As I was doing a bit of tidying up in my office, I came across a stack of books that in paddle sports would be considered “ancient history”. They are my collection of instructional paddling books published before 1980. I have them listed below.
My “Old School” Collection of Paddle Sport Books
- The All-Purpose Guide to Paddling: Canoe-Raft-Kayak edited by Dean Norman (1976)
- A.M.C. White Water Handbook for Canoe and Kayak by John T. Urban (1970)
- Canoeing – The American National Red Cross (1977)
- Fundamentals of Kayaking by Robert Jay Evans (published by the Ledyard Canoe Club of Dartmouth, 10th edition – year unknown)
- Whitewater Canoeing by William O. Sandreuter (1976)
- White-Water Sport: Running Rapids in Kayak and Canoe by Peter Dwight Whitney (1960)
- Wildwater – The Sierra Club Guide to Kayaking and Whitewater Boating by Lito Tejada-Flores (1978)
These are books that I have picked up at various used book stores. I’m not sure exactly what originally prompted my to buy these old tomes, but I have come to appreciate them for several reasons. First, I like to know more about the history of the sport that has come to be such a big part of my life. It’s interesting to see pictures of the old boats, paddles, life jackets, and other assorted mostly home-made gear that people paddled with years ago, and it’s kind of quaint to read the old nomenclature used decades ago.
Second, George Santayana wrote back in the early years of the twentieth century, “Those who cannot remember the past are condemned to repeat it“. While I doubt he was thinking of paddle sports when he said it, the sentiment holds true here as well as in other aspects of life. Canoeing and kayaking techniques and equipment have evolved over the years into what we know and use today. It is not unusual to hear paddlers discuss the merits and/or shortcomings of any number of skills and pieces of equipment. Occasionally, I overhear someone suggesting a skill or technique that they think is a new idea when in reality it has been tried or even used extensively in the past. There was most likely a reason why that skill fell into disuse, but if no one remembers why, it’s a good bet that we as paddlers will have to learn through our own experiences all over again why no one does it that way anymore.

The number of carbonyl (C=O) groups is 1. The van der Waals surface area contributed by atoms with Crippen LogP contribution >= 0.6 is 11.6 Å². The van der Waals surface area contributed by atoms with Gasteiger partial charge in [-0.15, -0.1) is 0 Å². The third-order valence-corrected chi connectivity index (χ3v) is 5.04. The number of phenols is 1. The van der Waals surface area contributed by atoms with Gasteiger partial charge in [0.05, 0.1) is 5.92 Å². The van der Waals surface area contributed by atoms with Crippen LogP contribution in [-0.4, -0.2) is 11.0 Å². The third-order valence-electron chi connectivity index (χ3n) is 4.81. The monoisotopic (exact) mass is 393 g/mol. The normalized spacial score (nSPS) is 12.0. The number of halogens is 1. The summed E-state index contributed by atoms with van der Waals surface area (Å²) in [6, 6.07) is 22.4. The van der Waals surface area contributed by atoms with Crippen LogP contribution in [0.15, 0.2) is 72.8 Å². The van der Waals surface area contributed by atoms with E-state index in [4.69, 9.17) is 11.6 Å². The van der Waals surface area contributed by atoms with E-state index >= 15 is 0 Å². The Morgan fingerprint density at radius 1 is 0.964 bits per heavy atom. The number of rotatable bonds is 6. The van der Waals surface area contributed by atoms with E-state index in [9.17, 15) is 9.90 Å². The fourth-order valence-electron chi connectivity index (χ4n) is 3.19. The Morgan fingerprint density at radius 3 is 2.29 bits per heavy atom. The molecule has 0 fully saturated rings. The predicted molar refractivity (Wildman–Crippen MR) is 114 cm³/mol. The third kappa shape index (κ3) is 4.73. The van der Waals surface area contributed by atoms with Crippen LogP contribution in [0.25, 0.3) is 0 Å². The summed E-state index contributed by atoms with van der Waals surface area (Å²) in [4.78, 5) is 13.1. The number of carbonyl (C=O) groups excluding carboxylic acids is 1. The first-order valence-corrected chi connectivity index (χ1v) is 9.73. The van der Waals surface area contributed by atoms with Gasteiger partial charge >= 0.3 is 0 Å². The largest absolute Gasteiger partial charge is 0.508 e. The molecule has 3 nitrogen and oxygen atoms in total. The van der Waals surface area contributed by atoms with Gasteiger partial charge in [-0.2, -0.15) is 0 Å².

Finally, I appreciate all the hard work that has gone into creating and developing what we know as canoeing and kayaking today and I’d like to know who is responsible. I’d like to try to give due credit to the people who deserve it. Wouldn’t we all like to get credit for the work we’ve done and the real “discoveries” we’ve made? We’d all like to be lauded for our accomplishments while we’re alive and remembered after we’re gone. When Eric Soares died last week, I realized how many local sea kayakers didn’t even know about the contributions this person had made to their sport. I suspect the same would be true for Don Starkell who also died recently, Verlen Krueger, Bill Mason, John Heath, and myriad others in the various disciplines of paddle sports. (By the way, these are the relatively famous guys).
Maybe we could all make it a goal for the rest of this winter to get to know a little more about those other paddlers in the past who have made things a little easier for us as we, in turn, give back to paddle sports by helping to mentor the next generation of canoeists and kayakers.
(If you need some help finding books on the history of canoeing and kayaking, you can peruse the lists on the “Recommended Reading” page of this website.